In 60m you come to the exit, a wooden fieldgate on the right. Go over the adjacent stile, turn left onto Hosey Common Lane and in 200m keep ahead where the lane crosses the Greensand Way.

  19. Hosey Common Lane to Westerham (2½ km)
  20. Head north-west along Hosey Common Lane. 100m before reaching the B2026, turn left onto a footpath to reach this road in front of Tower Wood. Follow a permissive track through the wood, which curves round to the right and goes past its folly (alternatively, take a public footpath running along the boundary of the wood). At the far end continue across a grassy plateau past Glebe House and down towards Westerham. Keep ahead on a fenced path across the River Darent and along Water Lane to the Green.

    Continue along this quiet lane through the wooded Hosey Common for 500m, heading NW. Immediately after passing a fenced-off area around an isolated property on the left, turn left onto a signposted footpath. Ignoring side turns, this brings you to the B2026 (Hosey Common Road) in 125m, with a fieldgate opposite guarding the entrance to Tower Wood10.

    If access through Tower Wood is no longer permitted, turn right briefly along the road and then bear left onto a public footpath running along its boundary. In 750m the path curves left and comes out into the bottom corner of a field, at the point where the main route leaves the wood. If you take this route, continue the directions at [•] below.

    For the main route, go past the fieldgate and take the left-hand of two tracks into Tower Wood, initially heading W. This gradually curves round to the right and comes to a meeting of tracks around the ruins of a large brick watchtower folly, smothered in ivy. Go past this to continue in the same direction, gently descending on a long straight track heading N. In 600m the track swings right and drops down to the bottom of the wood, where you turn sharp left to come out into the corner of a large field.

    [•] Veer right to climb steeply uphill on a grassy path a little way out from the right-hand field edge. 200m after the path has levelled off, keep ahead at an oblique path crossing, aiming slightly to the left of Westerham church ahead. In a further 150m go through a metal kissing gate and down a grassy slope to the trees at the bottom.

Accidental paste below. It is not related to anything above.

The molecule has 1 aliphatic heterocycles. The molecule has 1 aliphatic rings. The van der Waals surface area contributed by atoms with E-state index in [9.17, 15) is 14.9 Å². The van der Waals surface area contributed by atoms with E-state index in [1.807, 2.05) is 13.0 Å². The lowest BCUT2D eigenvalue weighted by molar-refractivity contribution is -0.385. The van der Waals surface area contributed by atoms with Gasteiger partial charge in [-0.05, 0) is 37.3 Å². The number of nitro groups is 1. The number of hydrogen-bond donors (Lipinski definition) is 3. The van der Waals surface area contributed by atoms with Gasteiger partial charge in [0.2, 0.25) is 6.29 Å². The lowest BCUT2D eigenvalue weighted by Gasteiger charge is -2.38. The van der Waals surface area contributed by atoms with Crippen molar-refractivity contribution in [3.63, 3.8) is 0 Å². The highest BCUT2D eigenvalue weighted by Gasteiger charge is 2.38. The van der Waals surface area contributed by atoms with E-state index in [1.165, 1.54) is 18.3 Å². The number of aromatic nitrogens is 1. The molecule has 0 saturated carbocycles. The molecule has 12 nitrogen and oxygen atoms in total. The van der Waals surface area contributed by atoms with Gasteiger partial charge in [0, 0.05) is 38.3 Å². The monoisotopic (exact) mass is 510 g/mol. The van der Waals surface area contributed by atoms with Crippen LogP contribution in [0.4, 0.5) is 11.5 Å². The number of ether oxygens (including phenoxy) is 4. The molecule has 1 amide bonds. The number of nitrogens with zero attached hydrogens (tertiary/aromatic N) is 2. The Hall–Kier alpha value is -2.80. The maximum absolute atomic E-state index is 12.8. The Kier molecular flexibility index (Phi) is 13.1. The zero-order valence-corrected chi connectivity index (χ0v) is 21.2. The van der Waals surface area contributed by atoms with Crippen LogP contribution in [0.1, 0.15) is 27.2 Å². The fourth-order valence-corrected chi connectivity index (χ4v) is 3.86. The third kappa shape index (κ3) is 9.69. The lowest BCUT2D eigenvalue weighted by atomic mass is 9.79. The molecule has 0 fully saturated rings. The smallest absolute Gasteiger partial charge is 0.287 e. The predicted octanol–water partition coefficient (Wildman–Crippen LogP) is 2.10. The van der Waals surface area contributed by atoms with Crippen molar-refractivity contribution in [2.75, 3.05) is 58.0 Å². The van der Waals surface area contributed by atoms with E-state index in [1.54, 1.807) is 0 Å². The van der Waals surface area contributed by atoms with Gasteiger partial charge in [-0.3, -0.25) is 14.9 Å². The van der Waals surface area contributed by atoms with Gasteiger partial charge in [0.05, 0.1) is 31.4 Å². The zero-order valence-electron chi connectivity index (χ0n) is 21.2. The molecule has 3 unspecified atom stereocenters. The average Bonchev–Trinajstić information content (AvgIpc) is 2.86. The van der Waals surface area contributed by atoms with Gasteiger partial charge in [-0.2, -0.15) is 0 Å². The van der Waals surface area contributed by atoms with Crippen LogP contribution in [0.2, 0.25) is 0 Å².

Keep ahead through a wooden kissing gate onto a fenced path between gardens. After crossing the River Darent a short climb (now on Water Lane) leads out onto the A25 opposite Westerham Green.

    There are several tearooms and other refreshment places around the green. London Bus 246 to Bromley leaves from the stop by Water Lane, and buses to Sevenoaks from the stop opposite. Buses to Oxted leave from the stop outside the Kings Arms Hotel (along the main road to the left, where there are more refreshment places).

  21. Chartwell to Crockhamhill Common (1¼ km)
  22. Retrace your steps through the car park. If you wish you can take an optional circuit around the woodland at the back of the Chartwell Estate before leaving via the main visitor entrance. Cross Mapleton Road and go back up the bank, joining the Greensand Way. Follow the GW south-west through a wood to the B2026. Cross this and continue down a driveway. After passing April Cottage fork left, then in 100m bear right off the GW onto another bridleway heading west across Crockhamhill Common. In 250m the footpath from Westerham joins from the right and you briefly retrace your steps to the next path junction.

    After visiting the café and/or the house and garden, make your way back through the main car park. Unless you want to do an additional loop around the woodland at the back of the estate grounds (described below), simply keep left and leave the estate through the main visitor entrance.